Despite its attractiveness as a truck fuel, green diesel will take a while to come into its own. The big reason: cost. Green diesel is more expensive to produce than either biodiesel or petrodiesel, due to the need for hydrogen and special equipment. (Much of it now comes from Singapore, but US production is expected to grow significantly).

Because it is so expensive to make, there’s little green diesel currently on the road. “Trucks that are using alternative diesel are likely still using biodiesel, because there are not many facilities that can produce renewable diesel,” said Hirs. “The plants are expensive to build, mainly because you're essentially building a refinery.”

Many truckers might be using biodiesel today and not know it. That’s because up to 5% of the fuel can be blended with traditional ultra-low sulfur diesel fuel at the pump without any labeling requirements from the EPA. Stations offering some form of alternative diesel are heavily concentrated in the Midwest, especially around Illinois and Indiana, and the West coast. There's spotty supply in the Northeast and basically non-existent supply in the southeast.

Growing feedstocks

Why transition from petrodiesel at all? While federal and state low-carbon fuel mandates and incentives can drive change, so can customers. A growing number of companies will only do business with shippers who are emission friendly.

Given these forces, renewable diesel may be on an upward production curve. “There’s an expectation that the green diesel industry is going to grow extremely rapidly, with a lot of new capacity coming online,” said Allen Schaeffer, Executive Director of the Diesel Technology Forum. “Feedstocks are being imported or processed in places like Singapore where they are more readily available.”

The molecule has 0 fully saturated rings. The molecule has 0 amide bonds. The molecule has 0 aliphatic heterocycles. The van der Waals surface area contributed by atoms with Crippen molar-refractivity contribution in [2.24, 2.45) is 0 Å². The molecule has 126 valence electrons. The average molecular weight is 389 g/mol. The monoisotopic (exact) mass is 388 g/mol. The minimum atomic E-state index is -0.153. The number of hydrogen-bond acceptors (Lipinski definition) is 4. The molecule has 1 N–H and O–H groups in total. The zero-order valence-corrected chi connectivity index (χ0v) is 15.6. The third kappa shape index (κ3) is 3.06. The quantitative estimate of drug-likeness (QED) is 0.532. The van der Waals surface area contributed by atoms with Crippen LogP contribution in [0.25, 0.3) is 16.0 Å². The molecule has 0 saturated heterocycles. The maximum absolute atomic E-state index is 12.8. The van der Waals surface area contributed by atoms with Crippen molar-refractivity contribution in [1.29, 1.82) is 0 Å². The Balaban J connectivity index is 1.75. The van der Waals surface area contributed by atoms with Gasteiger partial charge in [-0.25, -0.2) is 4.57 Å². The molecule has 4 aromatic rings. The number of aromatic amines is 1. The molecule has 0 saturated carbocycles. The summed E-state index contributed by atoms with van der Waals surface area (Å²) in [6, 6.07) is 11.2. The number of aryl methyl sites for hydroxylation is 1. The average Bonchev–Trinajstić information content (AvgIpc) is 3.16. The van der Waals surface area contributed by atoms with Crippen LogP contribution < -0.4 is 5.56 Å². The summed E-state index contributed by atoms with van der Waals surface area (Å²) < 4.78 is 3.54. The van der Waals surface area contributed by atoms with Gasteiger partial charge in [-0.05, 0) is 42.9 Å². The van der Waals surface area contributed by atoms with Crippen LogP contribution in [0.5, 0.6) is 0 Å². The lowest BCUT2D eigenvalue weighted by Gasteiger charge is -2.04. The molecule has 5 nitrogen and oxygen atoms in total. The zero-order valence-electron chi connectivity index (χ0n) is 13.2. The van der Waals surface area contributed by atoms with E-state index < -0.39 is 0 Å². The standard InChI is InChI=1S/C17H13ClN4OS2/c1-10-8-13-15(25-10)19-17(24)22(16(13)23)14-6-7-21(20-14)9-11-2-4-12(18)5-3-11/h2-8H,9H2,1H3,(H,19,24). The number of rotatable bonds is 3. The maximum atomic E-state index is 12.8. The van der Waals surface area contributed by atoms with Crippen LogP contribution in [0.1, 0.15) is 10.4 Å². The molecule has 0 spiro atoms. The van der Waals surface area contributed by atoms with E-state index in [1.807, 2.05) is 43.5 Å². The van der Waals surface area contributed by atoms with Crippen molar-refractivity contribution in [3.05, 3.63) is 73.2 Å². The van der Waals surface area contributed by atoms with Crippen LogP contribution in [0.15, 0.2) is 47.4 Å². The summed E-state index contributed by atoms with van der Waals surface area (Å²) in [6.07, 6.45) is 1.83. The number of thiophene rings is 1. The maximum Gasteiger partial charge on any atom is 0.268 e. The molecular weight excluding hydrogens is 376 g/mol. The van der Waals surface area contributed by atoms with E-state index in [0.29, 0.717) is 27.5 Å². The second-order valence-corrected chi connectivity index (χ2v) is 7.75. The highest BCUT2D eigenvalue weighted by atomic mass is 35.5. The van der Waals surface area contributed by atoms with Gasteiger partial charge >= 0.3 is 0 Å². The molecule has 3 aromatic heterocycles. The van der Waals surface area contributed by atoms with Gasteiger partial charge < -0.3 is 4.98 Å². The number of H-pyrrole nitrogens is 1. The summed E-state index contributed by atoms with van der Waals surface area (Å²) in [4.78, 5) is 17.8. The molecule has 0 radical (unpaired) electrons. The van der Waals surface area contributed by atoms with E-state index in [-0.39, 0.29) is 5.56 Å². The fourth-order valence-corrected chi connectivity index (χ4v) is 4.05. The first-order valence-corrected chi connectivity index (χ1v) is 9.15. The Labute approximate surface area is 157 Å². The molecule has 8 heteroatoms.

Allen Schaeffer, Executive Director of the Diesel Technology Forum

The U.S. oil industry has also gotten interested. “Traditional petroleum refiners are getting in the game of producing renewable diesel,” said Schaeffer. “Just last year, six new plants began operation in Texas, Montana, New Mexico, Oklahoma, Wyoming, and Kansas, representing almost 40% of the current U.S. capacity.”

Currently, alternative diesel is playing a limited role, with some experts tracking it at under 5% of total fuel utilization. One problem is cost. But another is source material availability. “There's just not going to be enough available agricultural feedstock to make a wholesale fuel change,” said Hirs.

The U.S. is taking measures to increase production of feedstocks. And if prices escalate for traditional fuel, the price value picture can change. “Green diesel will become more viable if crude oil prices get to $100 to $120 a barrel,” said Hirs. In the meantime, the green diesel industry will continue to need government subsidies until production ramps up to a level where the fuel becomes competitive.

Whatever the challenges today, green diesel will play an important role in the years ahead. “Use of biofuels will enable truckers to continue their work without knowing that the vehicles they have, the maintenance they perform, the fueling station they invested in, have all suddenly lost value because everything has turned into electrification,” said Schaeffer. “Low carbon fuels will enable the industry to leverage its investments well into the future.”